Egypt says search for crashed EgyptAir plane narrows

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Marci Gonzalez reporting live from Paris

The search for the EgyptAir plane which crashed last week killing all 66 people on board has narrowed to a 5-kilometer-wide area in the Mediterranean Sea, based on signals from the craft's emergency beacon, Egypt's chief investigator said.

The chief investigator, Ayman al-Moqadem, said late Thursday that Airbus had given Egyptian authorities information on the Emergency Locator Transmitter, or ELT, from the doomed aircraft.

An official from the Egyptian investigation team on Friday clarified that the beacon information was from the day of the crash, May 19, and that no new signal had been found. An Airbus official said he was unaware of any ELT received or given to the Egyptians.

Both officials spoke to The Associated Press on condition of anonymity because they were not authorized to talk to the press.

The ELT's signal is too weak to transmit information from underwater, unlike the locator pings emitted by the flight data and cockpit voice recorders, known as the black box. Al-Moqadem stressed that the black boxes have not been found, which he said requires highly sophisticated technology. But he said the search was now being conducted in a 5-kilometer (3-miles) area. He did not clarify how long the search has been narrowed to that area.

A French naval oceanographic research ship, Laplace, carrying a long-range acoustic system able to detect signals from the black box is headed to the crash site, France's air accident investigation agency, the BEA, said in a statement. The ship left Corsica on Thursday and was due to reach the crash area on Monday or Sunday, it said.

Earlier, Egyptian officials had said the ship had already arrived at the site.

Eight days after the plane crashed off Egypt's northern coast on a Paris to Cairo flight, the cause of the tragedy still has not been determined. Ships and planes from Egypt, Greece, France, the United States and other nations have been searching the Mediterranean north of the Egyptian port of Alexandria for the jet's voice and flight data recorders, as well as more bodies and parts of the aircraft.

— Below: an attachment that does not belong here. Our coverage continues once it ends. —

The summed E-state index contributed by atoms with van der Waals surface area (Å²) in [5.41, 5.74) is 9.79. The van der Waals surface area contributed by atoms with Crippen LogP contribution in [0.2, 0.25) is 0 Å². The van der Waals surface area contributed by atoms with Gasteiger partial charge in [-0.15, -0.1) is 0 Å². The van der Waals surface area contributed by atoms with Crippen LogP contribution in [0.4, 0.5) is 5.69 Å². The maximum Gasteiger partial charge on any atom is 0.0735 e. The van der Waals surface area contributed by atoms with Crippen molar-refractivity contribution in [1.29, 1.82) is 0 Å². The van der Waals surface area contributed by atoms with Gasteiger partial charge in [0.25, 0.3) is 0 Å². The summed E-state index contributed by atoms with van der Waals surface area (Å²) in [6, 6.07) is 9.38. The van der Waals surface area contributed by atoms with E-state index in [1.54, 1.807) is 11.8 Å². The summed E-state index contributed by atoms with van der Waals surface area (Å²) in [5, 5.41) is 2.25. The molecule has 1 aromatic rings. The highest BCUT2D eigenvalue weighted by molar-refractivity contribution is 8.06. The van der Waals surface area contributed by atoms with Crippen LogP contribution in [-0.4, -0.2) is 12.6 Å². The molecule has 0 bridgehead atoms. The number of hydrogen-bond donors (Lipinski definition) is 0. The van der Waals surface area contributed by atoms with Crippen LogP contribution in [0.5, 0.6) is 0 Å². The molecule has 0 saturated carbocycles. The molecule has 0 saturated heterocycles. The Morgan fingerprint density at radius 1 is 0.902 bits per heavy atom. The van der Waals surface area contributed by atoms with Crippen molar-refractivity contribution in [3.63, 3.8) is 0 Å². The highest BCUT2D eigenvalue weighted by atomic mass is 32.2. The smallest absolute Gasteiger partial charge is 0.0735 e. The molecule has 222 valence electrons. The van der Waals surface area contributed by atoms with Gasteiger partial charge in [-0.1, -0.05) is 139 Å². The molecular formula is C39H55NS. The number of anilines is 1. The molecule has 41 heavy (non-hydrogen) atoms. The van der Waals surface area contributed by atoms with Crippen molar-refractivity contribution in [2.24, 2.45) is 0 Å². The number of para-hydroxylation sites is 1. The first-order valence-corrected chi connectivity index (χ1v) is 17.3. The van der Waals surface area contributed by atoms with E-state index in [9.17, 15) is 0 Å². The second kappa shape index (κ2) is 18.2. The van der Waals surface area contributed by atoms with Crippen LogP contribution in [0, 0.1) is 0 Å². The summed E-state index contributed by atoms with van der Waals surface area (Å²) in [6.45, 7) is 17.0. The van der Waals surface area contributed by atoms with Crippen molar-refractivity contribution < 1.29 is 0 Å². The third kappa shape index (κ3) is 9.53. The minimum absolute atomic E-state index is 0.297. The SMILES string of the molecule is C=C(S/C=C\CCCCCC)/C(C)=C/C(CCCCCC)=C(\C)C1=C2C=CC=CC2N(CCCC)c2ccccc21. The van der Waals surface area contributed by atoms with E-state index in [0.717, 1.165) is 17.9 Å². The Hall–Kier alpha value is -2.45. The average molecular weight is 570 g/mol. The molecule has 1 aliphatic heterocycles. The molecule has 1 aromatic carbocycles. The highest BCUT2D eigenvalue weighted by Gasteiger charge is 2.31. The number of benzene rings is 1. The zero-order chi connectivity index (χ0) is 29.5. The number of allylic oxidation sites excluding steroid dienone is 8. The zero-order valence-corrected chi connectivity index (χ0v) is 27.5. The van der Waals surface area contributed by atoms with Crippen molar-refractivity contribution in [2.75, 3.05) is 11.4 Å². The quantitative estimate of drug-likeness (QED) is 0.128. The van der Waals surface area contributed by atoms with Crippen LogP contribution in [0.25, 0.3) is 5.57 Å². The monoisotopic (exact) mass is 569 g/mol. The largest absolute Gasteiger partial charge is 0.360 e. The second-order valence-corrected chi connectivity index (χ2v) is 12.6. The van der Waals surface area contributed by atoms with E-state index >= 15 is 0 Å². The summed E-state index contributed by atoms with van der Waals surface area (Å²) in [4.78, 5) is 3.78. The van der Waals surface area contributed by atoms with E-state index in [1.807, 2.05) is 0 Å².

Small pieces of the wreckage and human remains have been recovered while the bulk of the plane and the bodies of the passengers are believed to be deep under the sea. A Cairo forensic team has received the human remains and is carrying DNA tests to identify the victims.

Egypt's civil aviation minister Sherif Fathi has said he believes terrorism is a more likely explanation than equipment failure or some other catastrophic event. But no hard evidence has emerged on the cause, and no militant group has claimed to have downed the jet. Earlier, leaked flight data indicated a sensor detected smoke in a lavatory and a fault in two of the plane's cockpit windows in the final moments of the flight.

The French vessel, Laplace, is carrying three detectors made by the Alseamar company designed to detect and localize signals from the flight recorders, believed about 3,000 meters (3,280 yards) underwater. The torpedo-shaped detectors can be lowered about 1 kilometer (half mile) into the water to listen for signals up to 4 kilometers away.

France may also send an unmanned submarine and deep-sea retrieval equipment, the statement said. The BEA is involved in the search because the crashed plane was an Airbus, manufactured in France.

Because of the difficulties in finding the black boxes, Egypt has contracted two foreign companies, Alseamar and Deep Ocean Research, to help locate the flight data recorders of the plane.

Also, Egyptian President Abdel-Fattah el-Sissi said earlier that a submarine would join the search for the plane's data recorders.

However, al-Moqadem told reporters that the submarine is not equipped to detect signals from the black boxes.

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